This is a user to user support forum. Apple is not here. Apple does not answer questions here.
To have an account in the iTunes/Mac App Stores;
1. You must use the store for the country where you reside.
2. You must use a bank card from a bank in that country.
3. You must have a verifiable billing address in that country.
Those are the rules. AFAIK, they have always been the rules. The system is automated and is not programmed to use something different. If necessary, use your expat bank card to purchase iTunes/Mac App Store gift cards for the country in which you reside to fund your purchases in the store for the country were you reside.
They have NOT always been the rules. I updated to Lion with a Nicaraguan address and an American credit card, bought things once this was set up, and only very recently, when a Lion upgrade broke Preview and Finder for my Panasonic camera's raw files (I found the fix yesterday, it's a matter of issuing a command-line change), did I find out that I couldn't use the App Store for new purchases. Trust me, this has not always been the case.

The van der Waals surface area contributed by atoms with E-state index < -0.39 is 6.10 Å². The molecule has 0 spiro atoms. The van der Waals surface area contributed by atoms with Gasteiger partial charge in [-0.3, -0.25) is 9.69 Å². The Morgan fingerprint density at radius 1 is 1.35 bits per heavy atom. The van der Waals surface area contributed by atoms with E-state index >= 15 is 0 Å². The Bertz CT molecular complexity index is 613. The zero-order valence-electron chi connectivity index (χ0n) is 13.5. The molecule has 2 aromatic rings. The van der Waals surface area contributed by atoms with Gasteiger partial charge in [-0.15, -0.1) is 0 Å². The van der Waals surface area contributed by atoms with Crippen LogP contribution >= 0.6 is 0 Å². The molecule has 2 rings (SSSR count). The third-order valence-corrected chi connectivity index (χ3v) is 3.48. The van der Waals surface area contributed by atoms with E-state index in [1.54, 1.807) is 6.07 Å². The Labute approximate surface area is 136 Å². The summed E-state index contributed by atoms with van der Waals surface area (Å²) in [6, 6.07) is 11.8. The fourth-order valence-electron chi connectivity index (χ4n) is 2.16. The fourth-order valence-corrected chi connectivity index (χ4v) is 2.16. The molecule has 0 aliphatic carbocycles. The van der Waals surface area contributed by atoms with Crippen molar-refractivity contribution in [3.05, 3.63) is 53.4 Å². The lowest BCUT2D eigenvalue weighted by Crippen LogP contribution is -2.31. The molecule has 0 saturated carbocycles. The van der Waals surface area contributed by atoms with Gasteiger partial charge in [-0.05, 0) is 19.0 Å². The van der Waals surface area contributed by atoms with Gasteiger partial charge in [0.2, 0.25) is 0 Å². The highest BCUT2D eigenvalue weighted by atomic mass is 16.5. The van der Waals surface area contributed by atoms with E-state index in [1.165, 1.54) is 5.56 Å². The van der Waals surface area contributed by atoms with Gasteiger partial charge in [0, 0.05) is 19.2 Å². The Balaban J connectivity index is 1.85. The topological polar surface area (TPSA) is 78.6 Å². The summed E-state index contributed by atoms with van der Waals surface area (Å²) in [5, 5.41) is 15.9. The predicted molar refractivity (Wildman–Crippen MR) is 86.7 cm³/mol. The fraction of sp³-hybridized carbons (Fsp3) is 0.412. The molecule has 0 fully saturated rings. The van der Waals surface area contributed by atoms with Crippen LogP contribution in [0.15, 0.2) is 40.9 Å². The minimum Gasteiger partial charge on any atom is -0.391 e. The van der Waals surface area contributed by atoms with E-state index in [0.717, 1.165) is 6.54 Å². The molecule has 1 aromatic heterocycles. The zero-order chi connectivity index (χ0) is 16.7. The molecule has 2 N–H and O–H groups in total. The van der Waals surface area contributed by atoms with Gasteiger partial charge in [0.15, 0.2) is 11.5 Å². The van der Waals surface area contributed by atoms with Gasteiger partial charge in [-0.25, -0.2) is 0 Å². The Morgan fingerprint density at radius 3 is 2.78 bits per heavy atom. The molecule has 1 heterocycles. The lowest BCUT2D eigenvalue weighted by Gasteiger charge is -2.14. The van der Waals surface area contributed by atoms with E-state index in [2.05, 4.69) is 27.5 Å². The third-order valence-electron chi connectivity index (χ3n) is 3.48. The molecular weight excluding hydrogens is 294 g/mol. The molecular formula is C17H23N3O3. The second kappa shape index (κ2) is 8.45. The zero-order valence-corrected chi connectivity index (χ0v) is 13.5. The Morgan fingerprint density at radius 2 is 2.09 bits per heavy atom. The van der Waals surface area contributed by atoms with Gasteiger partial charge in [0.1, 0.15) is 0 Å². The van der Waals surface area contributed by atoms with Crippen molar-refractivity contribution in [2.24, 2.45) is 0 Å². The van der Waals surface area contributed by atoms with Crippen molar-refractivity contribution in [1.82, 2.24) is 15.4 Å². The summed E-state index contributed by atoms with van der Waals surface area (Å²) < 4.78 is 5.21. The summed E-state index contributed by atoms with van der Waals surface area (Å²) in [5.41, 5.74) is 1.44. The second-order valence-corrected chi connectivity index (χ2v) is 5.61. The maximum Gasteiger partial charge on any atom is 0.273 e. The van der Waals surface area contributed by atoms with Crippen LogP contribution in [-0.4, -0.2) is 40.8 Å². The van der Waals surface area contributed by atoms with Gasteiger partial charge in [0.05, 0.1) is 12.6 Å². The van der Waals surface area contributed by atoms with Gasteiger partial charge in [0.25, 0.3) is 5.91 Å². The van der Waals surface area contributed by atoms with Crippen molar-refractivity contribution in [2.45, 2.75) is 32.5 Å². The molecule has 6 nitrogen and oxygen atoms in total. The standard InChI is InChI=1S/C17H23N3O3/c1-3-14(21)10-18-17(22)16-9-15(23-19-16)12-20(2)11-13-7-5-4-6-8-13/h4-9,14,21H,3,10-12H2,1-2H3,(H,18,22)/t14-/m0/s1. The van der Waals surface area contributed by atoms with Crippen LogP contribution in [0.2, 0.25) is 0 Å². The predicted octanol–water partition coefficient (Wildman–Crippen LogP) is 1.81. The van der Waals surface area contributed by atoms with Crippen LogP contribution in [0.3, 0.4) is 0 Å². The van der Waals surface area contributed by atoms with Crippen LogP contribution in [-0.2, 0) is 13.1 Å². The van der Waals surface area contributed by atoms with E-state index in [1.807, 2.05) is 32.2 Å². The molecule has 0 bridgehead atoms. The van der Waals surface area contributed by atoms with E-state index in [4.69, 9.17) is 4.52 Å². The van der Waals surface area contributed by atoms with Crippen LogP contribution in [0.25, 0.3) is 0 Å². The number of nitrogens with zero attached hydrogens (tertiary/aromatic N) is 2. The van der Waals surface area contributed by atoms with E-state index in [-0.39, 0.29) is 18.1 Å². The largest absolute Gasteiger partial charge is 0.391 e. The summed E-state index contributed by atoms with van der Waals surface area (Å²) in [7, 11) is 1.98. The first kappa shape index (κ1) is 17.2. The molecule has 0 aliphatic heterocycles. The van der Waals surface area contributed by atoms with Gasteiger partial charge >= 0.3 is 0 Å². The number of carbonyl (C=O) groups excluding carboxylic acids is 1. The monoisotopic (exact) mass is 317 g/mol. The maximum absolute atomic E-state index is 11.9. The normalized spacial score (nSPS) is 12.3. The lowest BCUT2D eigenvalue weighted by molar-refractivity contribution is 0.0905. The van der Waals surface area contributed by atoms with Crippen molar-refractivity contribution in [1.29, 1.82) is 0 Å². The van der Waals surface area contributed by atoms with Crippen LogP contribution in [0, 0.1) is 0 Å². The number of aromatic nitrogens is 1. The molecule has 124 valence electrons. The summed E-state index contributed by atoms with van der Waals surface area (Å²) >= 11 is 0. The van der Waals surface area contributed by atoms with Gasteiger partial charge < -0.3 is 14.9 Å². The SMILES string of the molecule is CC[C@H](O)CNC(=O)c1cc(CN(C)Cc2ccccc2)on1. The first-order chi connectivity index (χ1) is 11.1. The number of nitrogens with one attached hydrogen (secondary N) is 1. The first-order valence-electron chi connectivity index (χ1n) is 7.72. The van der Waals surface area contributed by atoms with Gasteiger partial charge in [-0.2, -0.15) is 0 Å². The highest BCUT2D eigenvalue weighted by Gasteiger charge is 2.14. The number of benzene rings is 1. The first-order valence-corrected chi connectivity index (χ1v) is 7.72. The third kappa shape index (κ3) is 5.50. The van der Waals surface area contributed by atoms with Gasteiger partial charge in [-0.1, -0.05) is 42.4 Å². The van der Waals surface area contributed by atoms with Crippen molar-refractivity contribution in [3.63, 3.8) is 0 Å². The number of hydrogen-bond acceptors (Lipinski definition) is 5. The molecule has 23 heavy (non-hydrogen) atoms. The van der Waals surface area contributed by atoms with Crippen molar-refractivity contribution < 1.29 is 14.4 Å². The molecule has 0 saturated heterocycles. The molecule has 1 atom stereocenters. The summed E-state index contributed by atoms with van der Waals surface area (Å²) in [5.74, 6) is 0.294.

Given that I can't use my current credit card to buy anything from Apple and the country where I live doesn't have an Apple Store as far as I know (there may be a fake one in Managua, but nothing is registered with Apple as an authorized store, this is not a viable suggestion.
So Apple used to do the right thing (within the last year) and now choses not to.